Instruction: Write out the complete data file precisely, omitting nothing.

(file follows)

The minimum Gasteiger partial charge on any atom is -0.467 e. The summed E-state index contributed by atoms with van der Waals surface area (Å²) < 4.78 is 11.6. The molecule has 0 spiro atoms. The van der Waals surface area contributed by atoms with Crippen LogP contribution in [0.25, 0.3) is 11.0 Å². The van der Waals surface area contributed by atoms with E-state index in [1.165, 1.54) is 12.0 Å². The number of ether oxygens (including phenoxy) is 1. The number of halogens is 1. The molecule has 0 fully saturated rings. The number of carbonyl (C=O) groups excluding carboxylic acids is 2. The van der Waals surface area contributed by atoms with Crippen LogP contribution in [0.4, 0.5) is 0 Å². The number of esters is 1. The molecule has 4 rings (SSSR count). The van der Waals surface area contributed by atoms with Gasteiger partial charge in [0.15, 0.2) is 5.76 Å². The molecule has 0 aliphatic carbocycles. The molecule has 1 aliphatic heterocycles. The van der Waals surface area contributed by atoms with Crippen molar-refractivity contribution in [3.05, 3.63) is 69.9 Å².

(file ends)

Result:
The minimum Gasteiger partial charge on any atom is -0.467 e. The summed E-state index contributed by atoms with van der Waals surface area (Å²) < 4.78 is 11.6. The molecule has 0 spiro atoms. The van der Waals surface area contributed by atoms with Crippen LogP contribution in [0.25, 0.3) is 11.0 Å². The van der Waals surface area contributed by atoms with E-state index in [1.165, 1.54) is 12.0 Å². The number of ether oxygens (including phenoxy) is 1. The number of halogens is 1. The molecule has 0 fully saturated rings. The number of carbonyl (C=O) groups excluding carboxylic acids is 2. The van der Waals surface area contributed by atoms with Crippen LogP contribution in [0.4, 0.5) is 0 Å². The number of esters is 1. The molecule has 4 rings (SSSR count). The van der Waals surface area contributed by atoms with Gasteiger partial charge in [0.15, 0.2) is 5.76 Å². The molecule has 0 aliphatic carbocycles. The molecule has 1 aliphatic heterocycles. The van der Waals surface area contributed by atoms with Crippen molar-refractivity contribution in [3.05, 3.63) is 69.9 Å².